I realize that in this community of old hippies, post-punk latter-day newbie-parental types and the occasional bluegrass traditionalist who stumbles here by mistake because they think we all love to hear the "Orange Blossom Special" covered the same way six thousand times, that I sometimes stand alone. Well maybe not alone, but sort of to the left of the main event. The reason being is that I suck up new music and young(er) musicians like a Dyson on a shag carpet. And despite my posts in the last eleven months about Jules Shear and his wife Pal Shazar (four times), Lou Reed, the Smithereens (just once each) and Grateful Dead (twice)...much of what I listen to is from people in their twenties and thirties, and sometimes even their teens. This year at a Rosh Hashanah dinner I found myself defending Miley as being as relevant as Beethoven...or maybe it was Woody or Pete. And Taylor Swift? Dig her.
Let me tell you how I listen to new music, no matter who, new, young, old or how established the artist is. Fast. Yes, I admit that while skimming quickly on the iTunes player or Spotify is not very fair or friendly, and devalues the art and hard work that goes into it, its how I roll. If it catches my ear, it's a keeper. If not, it gets the hook. Gong Show style. The ones I find interesting get placed in a one thousand song playlist and they stay with me for at least three weeks, and get listened to either in a shuffle mode or maybe end to end if I'm really enthralled.
Say hello to Emily Mure, and her latest album Odyssey.
I found her music last July, after reading about her on another website. It went into the aforementioned playlist and has stayed there ever since. And, to be utterly honest, it's not because I fell in love with it straight off, but because it haunted and challenged me. There was/is something about her songs and voice that made me want to go off into a quiet place and to be sure I captured each and every note. She surprised me too. When I expected the melody to go up the scale, it went down. When you think it's time for a minor chord transition, she shifts to a major key. And just when you're pretty sure you've got your basic coffee house folky singer-songwriter, she slips into that chamber mojo mode where people like Marissa Nadler and Meg Baird live, and then out of nowhere...I mean like an Ali left jab...you get a pedal steel, oboe and a cello thrown at you. Bam.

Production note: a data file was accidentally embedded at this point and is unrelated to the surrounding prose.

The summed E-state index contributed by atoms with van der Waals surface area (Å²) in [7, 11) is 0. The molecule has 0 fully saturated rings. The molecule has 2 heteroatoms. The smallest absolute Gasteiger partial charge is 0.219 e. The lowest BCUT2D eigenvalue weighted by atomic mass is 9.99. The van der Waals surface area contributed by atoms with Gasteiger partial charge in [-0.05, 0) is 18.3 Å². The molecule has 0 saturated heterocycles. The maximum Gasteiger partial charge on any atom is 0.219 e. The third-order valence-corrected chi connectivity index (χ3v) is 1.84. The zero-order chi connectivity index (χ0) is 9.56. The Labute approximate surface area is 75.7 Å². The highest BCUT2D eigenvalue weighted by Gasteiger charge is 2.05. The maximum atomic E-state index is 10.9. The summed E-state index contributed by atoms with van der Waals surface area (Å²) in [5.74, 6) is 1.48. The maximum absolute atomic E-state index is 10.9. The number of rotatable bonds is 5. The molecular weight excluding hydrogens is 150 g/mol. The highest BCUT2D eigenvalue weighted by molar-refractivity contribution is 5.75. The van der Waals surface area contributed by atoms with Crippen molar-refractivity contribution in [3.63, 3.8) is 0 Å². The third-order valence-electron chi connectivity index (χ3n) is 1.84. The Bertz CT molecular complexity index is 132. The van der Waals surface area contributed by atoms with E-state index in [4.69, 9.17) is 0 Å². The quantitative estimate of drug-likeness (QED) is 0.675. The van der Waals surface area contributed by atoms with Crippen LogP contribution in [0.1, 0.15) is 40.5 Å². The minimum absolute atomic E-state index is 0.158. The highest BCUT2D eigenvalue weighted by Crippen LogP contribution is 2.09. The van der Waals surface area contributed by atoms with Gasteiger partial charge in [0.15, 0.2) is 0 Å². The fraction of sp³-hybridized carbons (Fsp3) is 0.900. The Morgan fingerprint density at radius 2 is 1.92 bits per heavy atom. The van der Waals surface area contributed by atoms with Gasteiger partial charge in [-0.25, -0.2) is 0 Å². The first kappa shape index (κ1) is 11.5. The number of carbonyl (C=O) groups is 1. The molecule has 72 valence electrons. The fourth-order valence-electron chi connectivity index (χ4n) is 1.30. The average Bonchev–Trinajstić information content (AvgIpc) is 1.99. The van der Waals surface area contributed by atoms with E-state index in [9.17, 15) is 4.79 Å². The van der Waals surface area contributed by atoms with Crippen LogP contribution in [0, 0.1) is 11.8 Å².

She's a New York City girl who attended a performing arts high school, studied classical music and played the oboe at Carnegie and Avery Fisher Halls while still in her teens. At college she studied Oboe Performance and Psychology...and for the life of me I can't figure out if that's one major or two. Some college kids get into dope, drink and sex...she succumbed to folk, bluegrass and the guitar. Falling in love with traditional Irish music, she took off across the Atlantic for a summer studying Celtic music at the University of Limerick. After she came back home to finish her studies at Ithaca College, she moved to Galway and busked in the streets for six months.
"I moved out to Ireland with my best friend from college. At the time I was in need of escape and after spending some time in Ireland a few years before for an Irish/trad summer program, I decided to go back to explore the country further. I didn't go with the intention of singing on the streets- I wanted to just travel. We got temporary work visas and I was having trouble finding a job. After one afternoon busking, I decided I would try to do this for income- and so I did (for a very modest but livable income) It was challenging which is why it was great. I learned so much about myself and it thickened my skin and gave me confidence."
By 2009 she was back in New York and recording her first album, while performing on the vibrant folk circuit that we have in this part of the world, from Pennsylvania to Maine. In 2012 she started getting some airtime on television and began recording the current album...which is available at all the usual places like here and here and here and here.
Emily has been touring and doing shows to support the new album, and as all DIY artists do, she has her day job of teaching guitar to help pay the bills. Given her background, I asked her if she was involved in the classical world. "I still play the oboe but mainly for fun. I am thinking about getting back into ensemble playing but for now- it's mostly just a hobby. I'm enjoying writing for my oboist- Emily DiAngelo. I love the oboe but didn't love the repertoire or the classical music atmosphere which is why I made the shift once I started playing guitar and writing songs. Felt like folk and songwriting was more me."
Here's a list of dates that Emily is playing, and some links to connect with her:
As a studio musician, he played on Paul Anka’s “Diana,” Marty Robbins’ “White Sport Coat and a Pink Carnation,” Bobby Darren’s “Splish Splash” and Johnny Mathis’ “Chances Are.” Guitar Player magazine a few years ago named Mure a “Legend of 50s Rock.”
On September 25th, at age 97, Billy Mure passed away. Emily wrote:
"My grandfather started playing music at 5 years old and played gigs regularly up until a couple of weeks before he passed. He came down for my release show in July and gifted me his banjo that Arthur Godfrey gave to him. One week before he passed, we went to visit him down in Florida. I was fortunate enough to play some of my songs for him at his bedside. The man was almost completely deaf at that point, but he asked for my song “This Place”, one of his favorites from my new album, Odyssey, and he sang along with me on some of the “oooo’s” in the song. He sang some of his own songs and we sang with him, and he asked to play my guitar, which he did from his bed. He passed peacefully at 97 years old, just a month and a half shy of his 98th birthday, with loved ones by his side."